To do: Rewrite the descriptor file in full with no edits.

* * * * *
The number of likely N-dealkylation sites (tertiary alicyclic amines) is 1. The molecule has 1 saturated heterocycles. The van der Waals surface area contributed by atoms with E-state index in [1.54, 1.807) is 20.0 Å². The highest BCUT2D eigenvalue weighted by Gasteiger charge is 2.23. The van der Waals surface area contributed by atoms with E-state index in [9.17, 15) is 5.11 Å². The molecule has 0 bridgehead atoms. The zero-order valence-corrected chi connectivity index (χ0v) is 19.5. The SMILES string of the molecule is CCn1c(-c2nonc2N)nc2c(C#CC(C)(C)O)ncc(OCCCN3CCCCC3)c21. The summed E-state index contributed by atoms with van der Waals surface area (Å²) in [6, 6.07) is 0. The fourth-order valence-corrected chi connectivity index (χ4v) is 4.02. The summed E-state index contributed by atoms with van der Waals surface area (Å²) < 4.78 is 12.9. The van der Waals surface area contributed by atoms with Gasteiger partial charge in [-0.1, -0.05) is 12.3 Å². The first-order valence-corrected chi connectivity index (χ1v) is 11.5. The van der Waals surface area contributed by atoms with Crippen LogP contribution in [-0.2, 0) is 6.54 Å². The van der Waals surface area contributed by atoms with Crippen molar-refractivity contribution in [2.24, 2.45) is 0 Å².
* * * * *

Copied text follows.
The number of likely N-dealkylation sites (tertiary alicyclic amines) is 1. The molecule has 1 saturated heterocycles. The van der Waals surface area contributed by atoms with E-state index in [1.54, 1.807) is 20.0 Å². The highest BCUT2D eigenvalue weighted by Gasteiger charge is 2.23. The van der Waals surface area contributed by atoms with E-state index in [9.17, 15) is 5.11 Å². The molecule has 0 bridgehead atoms. The zero-order valence-corrected chi connectivity index (χ0v) is 19.5. The SMILES string of the molecule is CCn1c(-c2nonc2N)nc2c(C#CC(C)(C)O)ncc(OCCCN3CCCCC3)c21. The summed E-state index contributed by atoms with van der Waals surface area (Å²) in [6, 6.07) is 0. The fourth-order valence-corrected chi connectivity index (χ4v) is 4.02. The summed E-state index contributed by atoms with van der Waals surface area (Å²) < 4.78 is 12.9. The van der Waals surface area contributed by atoms with Gasteiger partial charge in [-0.1, -0.05) is 12.3 Å². The first-order valence-corrected chi connectivity index (χ1v) is 11.5. The van der Waals surface area contributed by atoms with Crippen LogP contribution in [-0.2, 0) is 6.54 Å². The van der Waals surface area contributed by atoms with Crippen molar-refractivity contribution in [2.24, 2.45) is 0 Å².